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5 Real Estate Investing Terminology New Investors Need to Understand

5 Real Estate Investing Terminology New Investors Need to Understand

The advice of American businessman Peter Lynch holds true when it comes to managing your real estate investments: “Know what you possess, and know why you own it.”

That attitude has become a reality thanks in large part to the internet and big data. No effort has been spared in examining how these two technologies have altered real estate and real estate investing, despite the fact that it has taken almost two decades. The information you need, which once required many hours and resources to gather and analyze, is now just a keystroke away. You no longer need to purchase pricey books to study investing advice or to master real estate investment phrases.

Understanding the key areas of research that seasoned investors utilize every day will help you make a more solid financial decision, whether you’re purchasing your first investment property or your 50th.

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General Real Estate Investment Advice

A real estate investment is, in reality, only as good as the calculations you’ve done. The good news is that you can outsource a lot of the labor-intensive tasks to websites. Also, keep in mind that real estate investing has many subtleties. For instance, given that prices have climbed more quickly in California than in most other states, investors intending to invest in single-family homes in that state should be more concerned with price appreciation potential than yield. On the other side, markets in the Midwest often have high yields but little opportunity for gain.

Investors should consider whether they are looking for a market that balances income and appreciation or an annuity, which is an investment that pays out consistently over time. You can choose which measure of return on investment is most important to you and, in turn, which market is best for you by responding to basic questions like these. Nevertheless, you must first understand these five key concepts related to real estate investing before you can even begin to consider what you want from your investment.

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  • Money Flow
  • Rate of Capitalization (or Cap)
  • Return on Cash Invested
  • Net Yield
  • Decreasing in Value and Appreciating

1. Money Flow

In the simplest terms, this refers to the cash entering and leaving a firm, and your investment is your business. Cash flow helps you assess if you’ll be able to cover the costs of owning the property because it demonstrates how liquid, or flush, your investment is over a specific time period.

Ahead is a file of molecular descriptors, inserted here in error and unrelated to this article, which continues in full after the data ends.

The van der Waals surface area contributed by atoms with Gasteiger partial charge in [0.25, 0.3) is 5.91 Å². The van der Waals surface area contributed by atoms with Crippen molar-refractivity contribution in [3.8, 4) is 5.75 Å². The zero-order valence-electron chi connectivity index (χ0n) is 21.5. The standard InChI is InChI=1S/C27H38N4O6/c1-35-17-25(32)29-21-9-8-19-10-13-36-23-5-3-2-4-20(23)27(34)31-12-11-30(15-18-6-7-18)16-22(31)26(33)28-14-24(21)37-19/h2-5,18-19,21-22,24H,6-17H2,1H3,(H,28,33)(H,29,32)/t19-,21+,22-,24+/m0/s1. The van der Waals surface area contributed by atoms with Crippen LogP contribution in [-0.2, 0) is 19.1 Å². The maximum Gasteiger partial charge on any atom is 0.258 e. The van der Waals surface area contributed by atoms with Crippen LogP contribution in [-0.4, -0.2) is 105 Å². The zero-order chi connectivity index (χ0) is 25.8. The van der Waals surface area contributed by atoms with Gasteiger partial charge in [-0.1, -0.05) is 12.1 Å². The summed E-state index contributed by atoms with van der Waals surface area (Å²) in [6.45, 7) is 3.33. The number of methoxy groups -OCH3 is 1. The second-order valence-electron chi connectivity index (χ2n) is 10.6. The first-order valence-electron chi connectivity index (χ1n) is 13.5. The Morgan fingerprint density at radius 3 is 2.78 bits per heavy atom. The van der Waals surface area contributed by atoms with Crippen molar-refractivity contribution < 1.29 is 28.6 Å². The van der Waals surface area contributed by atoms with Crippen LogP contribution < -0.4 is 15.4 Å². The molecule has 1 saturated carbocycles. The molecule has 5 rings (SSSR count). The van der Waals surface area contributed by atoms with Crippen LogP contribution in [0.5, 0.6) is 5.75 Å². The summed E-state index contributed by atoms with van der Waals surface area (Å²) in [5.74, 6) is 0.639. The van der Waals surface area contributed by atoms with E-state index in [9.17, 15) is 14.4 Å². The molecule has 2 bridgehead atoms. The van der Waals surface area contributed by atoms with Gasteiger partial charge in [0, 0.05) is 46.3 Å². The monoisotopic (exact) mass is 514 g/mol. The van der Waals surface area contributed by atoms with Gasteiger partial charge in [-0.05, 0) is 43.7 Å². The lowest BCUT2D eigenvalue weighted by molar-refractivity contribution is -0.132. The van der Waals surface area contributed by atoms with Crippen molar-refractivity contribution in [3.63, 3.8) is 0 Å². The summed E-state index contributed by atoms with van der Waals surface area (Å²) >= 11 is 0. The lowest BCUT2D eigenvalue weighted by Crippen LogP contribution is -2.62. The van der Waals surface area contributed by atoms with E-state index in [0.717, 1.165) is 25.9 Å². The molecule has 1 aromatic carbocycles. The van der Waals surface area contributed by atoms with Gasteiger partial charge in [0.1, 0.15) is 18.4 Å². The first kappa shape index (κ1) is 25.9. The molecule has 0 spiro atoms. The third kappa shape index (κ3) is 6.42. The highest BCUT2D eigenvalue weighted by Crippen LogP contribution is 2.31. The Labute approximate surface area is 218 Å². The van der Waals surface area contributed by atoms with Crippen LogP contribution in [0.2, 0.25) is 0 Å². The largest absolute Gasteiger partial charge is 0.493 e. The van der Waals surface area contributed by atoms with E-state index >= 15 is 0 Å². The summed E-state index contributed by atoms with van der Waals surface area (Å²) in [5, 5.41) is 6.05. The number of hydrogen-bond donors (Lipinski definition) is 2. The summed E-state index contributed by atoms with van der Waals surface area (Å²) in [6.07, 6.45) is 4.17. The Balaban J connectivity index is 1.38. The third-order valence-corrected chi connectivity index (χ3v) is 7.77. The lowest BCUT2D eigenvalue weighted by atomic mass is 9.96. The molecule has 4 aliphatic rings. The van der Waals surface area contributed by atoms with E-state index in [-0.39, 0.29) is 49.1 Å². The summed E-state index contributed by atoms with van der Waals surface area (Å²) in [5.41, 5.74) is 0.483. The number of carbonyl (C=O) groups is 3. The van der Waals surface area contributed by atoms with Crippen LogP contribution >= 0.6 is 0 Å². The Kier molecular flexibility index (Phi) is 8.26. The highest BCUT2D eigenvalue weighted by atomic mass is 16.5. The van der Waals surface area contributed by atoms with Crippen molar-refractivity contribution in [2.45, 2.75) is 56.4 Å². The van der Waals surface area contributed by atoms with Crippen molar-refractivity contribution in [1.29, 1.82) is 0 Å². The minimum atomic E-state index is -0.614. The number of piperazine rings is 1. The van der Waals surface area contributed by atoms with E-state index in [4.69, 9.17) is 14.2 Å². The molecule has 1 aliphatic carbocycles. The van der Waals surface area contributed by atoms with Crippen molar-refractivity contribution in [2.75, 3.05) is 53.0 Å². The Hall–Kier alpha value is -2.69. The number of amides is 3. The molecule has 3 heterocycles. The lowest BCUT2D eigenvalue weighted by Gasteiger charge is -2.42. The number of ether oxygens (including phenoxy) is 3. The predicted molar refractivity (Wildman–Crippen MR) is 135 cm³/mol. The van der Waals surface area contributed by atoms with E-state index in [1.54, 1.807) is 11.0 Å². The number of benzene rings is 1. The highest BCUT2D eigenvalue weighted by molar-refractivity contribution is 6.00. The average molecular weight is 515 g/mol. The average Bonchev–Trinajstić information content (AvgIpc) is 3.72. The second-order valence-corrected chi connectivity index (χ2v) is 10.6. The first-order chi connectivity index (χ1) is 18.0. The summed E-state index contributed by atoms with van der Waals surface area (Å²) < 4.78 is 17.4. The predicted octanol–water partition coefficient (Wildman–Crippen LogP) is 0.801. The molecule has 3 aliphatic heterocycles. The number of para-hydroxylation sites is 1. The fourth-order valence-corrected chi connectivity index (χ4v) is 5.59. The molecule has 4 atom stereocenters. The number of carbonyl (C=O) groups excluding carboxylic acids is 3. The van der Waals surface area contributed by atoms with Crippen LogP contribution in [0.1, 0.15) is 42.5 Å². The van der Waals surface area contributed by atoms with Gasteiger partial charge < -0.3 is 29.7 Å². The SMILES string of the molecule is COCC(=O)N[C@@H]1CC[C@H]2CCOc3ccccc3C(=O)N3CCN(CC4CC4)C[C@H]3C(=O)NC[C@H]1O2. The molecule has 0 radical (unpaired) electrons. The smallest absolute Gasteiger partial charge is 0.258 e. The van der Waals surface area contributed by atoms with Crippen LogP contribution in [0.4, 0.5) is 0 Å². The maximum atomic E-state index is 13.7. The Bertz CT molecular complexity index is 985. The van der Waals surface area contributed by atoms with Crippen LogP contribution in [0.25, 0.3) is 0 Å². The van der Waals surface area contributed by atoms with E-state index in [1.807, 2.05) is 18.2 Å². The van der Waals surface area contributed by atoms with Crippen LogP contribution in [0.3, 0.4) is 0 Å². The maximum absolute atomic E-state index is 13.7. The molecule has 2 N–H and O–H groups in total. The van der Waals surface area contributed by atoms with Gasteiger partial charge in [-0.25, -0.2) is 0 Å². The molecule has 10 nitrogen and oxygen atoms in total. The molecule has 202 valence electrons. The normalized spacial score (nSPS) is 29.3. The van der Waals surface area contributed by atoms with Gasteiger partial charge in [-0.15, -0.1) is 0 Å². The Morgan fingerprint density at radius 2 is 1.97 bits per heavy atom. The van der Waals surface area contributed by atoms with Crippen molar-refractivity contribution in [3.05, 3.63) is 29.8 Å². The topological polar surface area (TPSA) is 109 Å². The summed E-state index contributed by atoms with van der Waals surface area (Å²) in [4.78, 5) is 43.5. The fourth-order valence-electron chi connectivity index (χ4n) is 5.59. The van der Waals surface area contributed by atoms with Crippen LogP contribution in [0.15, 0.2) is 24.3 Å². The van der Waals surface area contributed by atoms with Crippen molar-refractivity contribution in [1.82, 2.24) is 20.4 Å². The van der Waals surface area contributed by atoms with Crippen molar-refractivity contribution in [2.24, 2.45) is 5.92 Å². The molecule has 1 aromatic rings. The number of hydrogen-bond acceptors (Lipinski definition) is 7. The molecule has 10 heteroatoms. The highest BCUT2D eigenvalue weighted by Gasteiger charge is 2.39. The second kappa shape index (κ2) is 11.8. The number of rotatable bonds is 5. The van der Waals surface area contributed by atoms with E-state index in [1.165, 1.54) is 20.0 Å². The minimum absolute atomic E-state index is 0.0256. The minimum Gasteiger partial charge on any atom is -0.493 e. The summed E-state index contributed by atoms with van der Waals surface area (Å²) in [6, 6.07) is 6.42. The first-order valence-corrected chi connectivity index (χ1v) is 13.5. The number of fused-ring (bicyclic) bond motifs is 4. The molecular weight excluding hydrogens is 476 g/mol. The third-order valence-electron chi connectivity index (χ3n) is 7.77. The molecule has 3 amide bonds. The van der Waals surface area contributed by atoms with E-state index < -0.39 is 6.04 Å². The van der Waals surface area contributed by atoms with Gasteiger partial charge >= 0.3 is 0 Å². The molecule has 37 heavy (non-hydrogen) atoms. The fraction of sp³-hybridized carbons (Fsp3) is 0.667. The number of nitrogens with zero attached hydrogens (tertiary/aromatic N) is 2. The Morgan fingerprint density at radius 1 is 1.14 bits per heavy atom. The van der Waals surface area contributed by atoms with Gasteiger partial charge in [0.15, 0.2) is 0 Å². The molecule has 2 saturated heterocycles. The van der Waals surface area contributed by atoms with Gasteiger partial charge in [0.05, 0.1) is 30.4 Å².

Gross income minus operating costs equals cash flow.

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2. Rate of Capitalization (or Cap)

The cap rate is a ratio that illustrates the link between the cost of real estate and the income it generates after expenses in the form of a percentage. It’s how you figure out what percentage return you might get on your investment.

Year Net Operating Income/Cost = Capitalization Rate

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3. Return on Cash Invested

As with the cap rate calculation, you divide the annual before-tax cash flow by the entire amount of capital invested. It’s crucial to keep in mind that the cash-on-cash return accounts for any financing that may have been used to leverage the property as collateral. When assessing an investment property, cap rate and cash-on-cash are both crucial variables to consider.

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4. Net Yield

By dividing the whole annual predicted gross income by the total current property price, yield—a fancy way of describing how much money your property will make—is computed. Although taxes or valuation changes are not taken into account in this calculation, it nevertheless provides you with a reliable benchmark for how your property will perform.

Gross yield is calculated as net income less investment costs.

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5. Decreasing in Value and Appreciating

In fact, determining how a property’s value has changed over time is essential to the investing process. Yet there’s a good reason this is last on the list. Never examine valuation in a vacuum without considering the other data factors. Making an investment decision based on expected growth is more risky than making one based on current income because it is speculative in nature.

Nobody knows the exact recipe for investing in real estate profitably, but you can give yourself a competitive edge by brushing up on your financial literacy, researching the local market dynamics, and comprehending property-specific costs like taxes and insurance.

Why not take advantage of the extraordinary technology, data, and tools available to investors today to help you make better, more educated purchasing decisions?

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